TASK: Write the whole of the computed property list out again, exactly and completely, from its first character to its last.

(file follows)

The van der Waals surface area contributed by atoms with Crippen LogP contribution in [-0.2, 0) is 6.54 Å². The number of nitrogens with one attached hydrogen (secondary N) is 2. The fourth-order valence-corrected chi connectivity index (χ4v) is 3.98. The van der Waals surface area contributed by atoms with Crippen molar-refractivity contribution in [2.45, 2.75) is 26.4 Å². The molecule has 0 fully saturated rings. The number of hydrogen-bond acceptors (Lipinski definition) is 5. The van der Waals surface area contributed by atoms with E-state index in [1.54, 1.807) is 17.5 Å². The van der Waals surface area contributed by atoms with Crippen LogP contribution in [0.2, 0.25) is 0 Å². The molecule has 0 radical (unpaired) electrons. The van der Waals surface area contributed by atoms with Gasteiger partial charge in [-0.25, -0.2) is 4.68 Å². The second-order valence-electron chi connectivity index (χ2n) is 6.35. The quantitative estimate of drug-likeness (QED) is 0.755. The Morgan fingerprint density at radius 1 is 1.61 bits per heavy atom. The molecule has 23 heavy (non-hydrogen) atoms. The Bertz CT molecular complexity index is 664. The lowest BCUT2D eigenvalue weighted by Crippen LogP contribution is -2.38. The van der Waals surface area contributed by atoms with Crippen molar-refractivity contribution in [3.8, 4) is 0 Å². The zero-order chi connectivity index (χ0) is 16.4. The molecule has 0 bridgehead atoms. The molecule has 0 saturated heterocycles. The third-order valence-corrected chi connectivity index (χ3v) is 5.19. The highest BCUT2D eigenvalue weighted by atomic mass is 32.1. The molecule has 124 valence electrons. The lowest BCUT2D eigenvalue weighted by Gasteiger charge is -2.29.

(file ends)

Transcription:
The van der Waals surface area contributed by atoms with Crippen LogP contribution in [-0.2, 0) is 6.54 Å². The number of nitrogens with one attached hydrogen (secondary N) is 2. The fourth-order valence-corrected chi connectivity index (χ4v) is 3.98. The van der Waals surface area contributed by atoms with Crippen molar-refractivity contribution in [2.45, 2.75) is 26.4 Å². The molecule has 0 fully saturated rings. The number of hydrogen-bond acceptors (Lipinski definition) is 5. The van der Waals surface area contributed by atoms with E-state index in [1.54, 1.807) is 17.5 Å². The van der Waals surface area contributed by atoms with Crippen LogP contribution in [0.2, 0.25) is 0 Å². The molecule has 0 radical (unpaired) electrons. The van der Waals surface area contributed by atoms with Gasteiger partial charge in [-0.25, -0.2) is 4.68 Å². The second-order valence-electron chi connectivity index (χ2n) is 6.35. The quantitative estimate of drug-likeness (QED) is 0.755. The Morgan fingerprint density at radius 1 is 1.61 bits per heavy atom. The molecule has 23 heavy (non-hydrogen) atoms. The Bertz CT molecular complexity index is 664. The lowest BCUT2D eigenvalue weighted by Crippen LogP contribution is -2.38. The van der Waals surface area contributed by atoms with Crippen molar-refractivity contribution in [3.8, 4) is 0 Å². The zero-order chi connectivity index (χ0) is 16.4. The molecule has 0 bridgehead atoms. The molecule has 0 saturated heterocycles. The third-order valence-corrected chi connectivity index (χ3v) is 5.19. The highest BCUT2D eigenvalue weighted by atomic mass is 32.1. The molecule has 124 valence electrons. The lowest BCUT2D eigenvalue weighted by Gasteiger charge is -2.29.